John Keats’ life in Rome and the places he frequented
There are few expatriates of Rome whose stories match the tragedy and romanticism of John Keats’. Now remembered as one of the great Romantic poets, Keats died in a house beside the Spanish Steps, at age 25, believing he was a failure.
Keats was born in Moorgate, London, in 1795. By the age of 14, both his parents had died—his mother of tuberculosis—and Keats’ grandmother chose two guardians for him, Richard Abbey and John Rowland Sandell. Keats was pulled out of school to apprentice to an apothecary surgeon and eventually became a licensed apothecary in 1816, but he never worked in medicine. Instead, Keats pursued poetry. He met Leigh Hunt, an editor with the Examiner, who published two of Keats’ sonnets and introduced him to other young writers, including Percy Bysshe Shelley. Poems by John Keats, his first published book, was printed in 1817, when Keats was just 22. The next year, Keats released Endymion, which was torn apart by critics in the Quarterly Review and Blackwood’s Edinburgh Magazine. The criticism wore on him.
Keats spent the summer of 1818 touring northern England, Scotland and Ireland before returning to London to care for his brother, who had contracted tuberculosis. It was then that he met Fanny Brawne, his great love and muse. In the fall of 1819, Keats himself, fell ill with tuberculosis. The disease was extremely common at the time; it was responsible for one of every four deaths in early nineteenth-century England. A doctor recommended Keats go to a warmer climate to help slow the effects of the disease. In a letter to Bysshe Shelley on August 16, 1820, Keats wrote, “there is no doubt that an English winter would put an end to me, and do so in a lingering hateful manner, therefore I must either voyage or journey to Italy as a soldier marches up to a battery.” He was distraught to be leaving Brawne, to whom he wrote, “they talk of my going to Italy. ‘Tis certain I shall never recover if I am to be so long separate from you.” Still, accompanied by the artist Joseph Severn, Keats boarded a ship to Italy. They docked and spent ten days in quarantine in Naples before arriving in Rome on November 15, 1820.
Italy was a destination for many writers of the era, for purposes other than medicinal. Rome was considered the most important destination on the coveted “Grand Tour,” a years-long trip around Europe taken by young men of means throughout the 18th century, meant to refine their cultural education. The Romantics, in Italy, combined this goal of learning with personal escape. Lord Byron, Bysshe Shelley, Mary Shelley, Charles Dickens, Carlo Goldoni, and Goethe all spent time in Italy.
In Rome, Keats and Severn rented rooms on the second floor of 26 Piazza di Spagna, which is now a museum called the Keats-Shelley House, dedicated to the Romantic writers. Visitors can now reserve individual tickets or group tours, or even have Babington’s tea on the terrace. Piazza di Spagna was then part of the so-called “English ghetto” in Rome—the area was highly populated by British expats and travelers.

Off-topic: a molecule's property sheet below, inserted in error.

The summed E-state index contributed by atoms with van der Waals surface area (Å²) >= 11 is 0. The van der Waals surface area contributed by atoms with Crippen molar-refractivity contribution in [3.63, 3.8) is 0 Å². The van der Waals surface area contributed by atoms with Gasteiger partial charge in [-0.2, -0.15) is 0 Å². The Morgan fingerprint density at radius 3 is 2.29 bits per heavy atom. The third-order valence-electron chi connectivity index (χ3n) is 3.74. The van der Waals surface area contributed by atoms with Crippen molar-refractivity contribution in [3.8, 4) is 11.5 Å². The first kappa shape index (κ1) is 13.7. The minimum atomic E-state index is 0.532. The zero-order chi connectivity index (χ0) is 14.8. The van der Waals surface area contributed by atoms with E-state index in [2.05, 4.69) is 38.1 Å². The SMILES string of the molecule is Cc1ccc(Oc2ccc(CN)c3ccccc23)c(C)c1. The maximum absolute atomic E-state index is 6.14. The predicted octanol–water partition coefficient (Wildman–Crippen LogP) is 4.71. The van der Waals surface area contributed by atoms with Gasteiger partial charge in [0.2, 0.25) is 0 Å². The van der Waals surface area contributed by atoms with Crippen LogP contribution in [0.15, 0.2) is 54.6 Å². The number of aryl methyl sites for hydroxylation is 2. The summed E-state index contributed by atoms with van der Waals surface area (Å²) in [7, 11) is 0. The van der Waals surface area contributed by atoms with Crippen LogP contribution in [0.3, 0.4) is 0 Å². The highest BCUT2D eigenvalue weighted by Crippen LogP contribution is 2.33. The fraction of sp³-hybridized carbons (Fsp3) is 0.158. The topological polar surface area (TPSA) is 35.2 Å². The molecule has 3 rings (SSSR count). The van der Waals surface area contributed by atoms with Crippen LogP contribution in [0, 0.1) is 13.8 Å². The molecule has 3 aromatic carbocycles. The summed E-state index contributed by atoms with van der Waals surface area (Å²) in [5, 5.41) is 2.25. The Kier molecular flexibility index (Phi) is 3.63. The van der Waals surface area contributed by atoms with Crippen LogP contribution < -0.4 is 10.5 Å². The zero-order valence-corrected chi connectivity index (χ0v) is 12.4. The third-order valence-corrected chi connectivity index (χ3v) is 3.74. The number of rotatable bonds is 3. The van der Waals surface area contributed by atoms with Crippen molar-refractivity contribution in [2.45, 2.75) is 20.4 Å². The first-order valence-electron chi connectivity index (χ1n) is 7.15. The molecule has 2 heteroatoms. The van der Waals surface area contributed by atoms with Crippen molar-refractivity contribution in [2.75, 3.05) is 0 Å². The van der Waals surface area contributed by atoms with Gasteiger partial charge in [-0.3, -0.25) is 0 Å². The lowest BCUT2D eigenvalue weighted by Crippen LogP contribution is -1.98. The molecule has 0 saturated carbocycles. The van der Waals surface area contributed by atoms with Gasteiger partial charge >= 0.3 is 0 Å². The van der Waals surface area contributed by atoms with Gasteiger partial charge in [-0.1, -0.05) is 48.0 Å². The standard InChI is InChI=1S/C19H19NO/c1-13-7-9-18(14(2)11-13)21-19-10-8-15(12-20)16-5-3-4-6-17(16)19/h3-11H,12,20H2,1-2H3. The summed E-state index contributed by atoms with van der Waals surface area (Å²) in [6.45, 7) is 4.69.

James Clark, Keats’ doctor in Rome, believed the poet’s ailments were not caused by tuberculosis, but by digestive issues. Instead of rest, he prescribed regular exercise. This led Keats outdoors, and he was able to see a bit of Rome early in his stay. The young poet rode horses on Via Flaminia, accompanied by Severn, and walked on Il Pincio.
In time, though, Keats’ illness made activities impossible. He spent his last month in his room next to the Spanish Steps, listening to the trickling water of the Fontana della Barcaccia and coughing up blood. On February 23, 1821, Keats drew his last breath in the arms of his friend. Four days later, Severn wrote to Charles Brown, Keats’ close friend in England, “He is gone—he died with the most perfect ease—he seemed to go to sleep.”
Rome’s Centro Storico
At the Keats-Shelley House (which you can visit in Piazza di Spagna!) visitors can view a copy of the death mask made of Keats’ face after he passed, as well as a life-mask made in 1816. Also in the collection: locks of hair of John Keats, Bysshe Shelley, Leigh Hunt, John Milton and Elizabeth Barrett Browning; Mary Shelley’s travel writing desk; and Edward Trelawny’s dagger.
Best Museums in Rome
Later in 1821, Bysshe Shelley published Adonais; An Elegy On The Death Of John Keats, Author of Endymion, Hyperion, etc., in which he praised Keats’ genius and rebuked Keats’ critics. In its preface, Bysshe Shelley writes of Keats’ final resting place, Il Cimitero Acattolico di Roma:
“The cemetery is an open space among the ruins covered in winter with violets and daisies. It might make one in love with death, to think that one should be buried in so sweet a place.”
Many visitors to the Non-Catholic Cemetery for Foreigners in Testaccio agree with Bysshe Shelley’s assessment. The place is more like a garden than a graveyard, and cats walk freely among cross-shaped stones and weeping angels, licking morning dew from the tombstones.
Keats would never know his literary fame and worldwide respect. At his request, his gravestone was inscribed with, “Here lies One Whose Name was writ in Water,” illustrating his belief that his existence would be forgotten.
Also at Keats’ request, Severn slipped several unopened letters from Brawne into his coffin, never to be read. Keats could not bear to open them before his death, knowing the pain they would cause. “To see her handwriting would break my heart,” Keats wrote to Brown in November, 1820.
One of Keats’ last works—and most famous—was the poem “Bright Star,” an ode to Brawne. Its last lines represent the poet’s romantic suffering, momentarily removing his disease from the equation:
Still, still to hear her tender-taken breath.
And so live ever—or else swoon to death.